Study Finds That Reducing Pain Medication Is Associated With an Increased Risk of Overdose and Suicide

Substantially reducing the doses of pain medication prescribed for patients on long-term opioid therapy is associated with a threefold increase in suicide attempts and a 69 percent increase in overdoses, according to a study published this week in The Journal of the American Medical Association (JAMA). The study reinforces concerns that the “tapering” encouraged by federal guidelines as a response to the “opioid crisis” causes needless suffering among patients, leading to undertreatment of pain, withdrawal symptoms, and emotional distress.

Alicia Agnoli, an assistant professor of family and community health at the University of California, Davis, and five other researchers examined the medical records of about 114,000 patients who had been prescribed “stable, high doses of opioids,” with a mean daily dose of at least 50 morphine milligram equivalents (MMEs), for at least 12 months. They identified more than 29,000 patients whose doses were subsequently reduced by 15 percent or more. They used hospital records to identify “overdose or withdrawal events” and “mental health crisis events,” including depression or anxiety and suicide attempts, during follow-up periods of up to a year.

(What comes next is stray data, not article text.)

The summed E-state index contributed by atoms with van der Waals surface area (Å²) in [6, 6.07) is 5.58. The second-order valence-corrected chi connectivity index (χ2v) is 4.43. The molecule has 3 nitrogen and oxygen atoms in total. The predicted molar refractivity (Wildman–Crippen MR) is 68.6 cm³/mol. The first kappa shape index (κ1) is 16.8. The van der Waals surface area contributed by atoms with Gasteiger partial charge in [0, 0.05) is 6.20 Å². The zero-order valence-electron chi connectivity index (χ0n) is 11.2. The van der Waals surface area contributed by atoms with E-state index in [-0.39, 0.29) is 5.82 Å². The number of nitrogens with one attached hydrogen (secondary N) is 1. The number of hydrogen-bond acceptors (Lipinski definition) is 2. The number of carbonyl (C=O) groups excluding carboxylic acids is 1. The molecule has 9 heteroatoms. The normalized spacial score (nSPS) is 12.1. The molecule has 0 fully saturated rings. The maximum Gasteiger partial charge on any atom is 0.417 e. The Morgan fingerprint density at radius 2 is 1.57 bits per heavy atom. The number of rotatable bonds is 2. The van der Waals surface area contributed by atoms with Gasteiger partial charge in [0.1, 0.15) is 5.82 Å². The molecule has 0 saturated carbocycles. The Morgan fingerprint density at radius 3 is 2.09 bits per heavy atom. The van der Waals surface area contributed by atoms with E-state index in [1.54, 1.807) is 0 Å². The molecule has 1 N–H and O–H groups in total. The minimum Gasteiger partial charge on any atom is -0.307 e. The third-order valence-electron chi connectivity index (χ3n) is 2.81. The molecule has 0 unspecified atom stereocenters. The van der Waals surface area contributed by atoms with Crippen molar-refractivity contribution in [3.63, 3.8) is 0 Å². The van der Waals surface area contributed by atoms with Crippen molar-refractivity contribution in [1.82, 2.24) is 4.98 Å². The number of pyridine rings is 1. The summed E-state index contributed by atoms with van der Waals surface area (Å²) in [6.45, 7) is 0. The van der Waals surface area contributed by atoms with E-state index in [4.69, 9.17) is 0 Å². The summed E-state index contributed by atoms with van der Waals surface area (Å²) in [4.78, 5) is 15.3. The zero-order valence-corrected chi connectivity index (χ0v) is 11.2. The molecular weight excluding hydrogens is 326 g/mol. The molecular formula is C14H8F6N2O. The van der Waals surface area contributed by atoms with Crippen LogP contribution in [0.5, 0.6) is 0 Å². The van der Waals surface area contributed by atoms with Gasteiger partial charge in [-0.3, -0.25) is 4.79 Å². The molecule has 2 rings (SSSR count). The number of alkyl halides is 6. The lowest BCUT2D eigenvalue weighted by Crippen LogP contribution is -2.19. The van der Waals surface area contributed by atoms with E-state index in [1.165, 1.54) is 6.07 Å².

“Posttapering patient periods were associated with an adjusted incidence rate of 9.3 overdose events per 100 person-years compared with 5.5 events per 100 person-years in nontapered periods,” Agnoli et al. report. “Tapering was associated with an adjusted incidence rate of 7.6 mental health crisis events per 100 person-years compared with 3.3 events per 100 person-years among nontapered periods.” In other words, tapering was associated with a 69 percent increase in overdose events and a 130 percent increase in mental health crisis events. Suicide attempts were 3.3 times as likely when patients’ doses were tapered.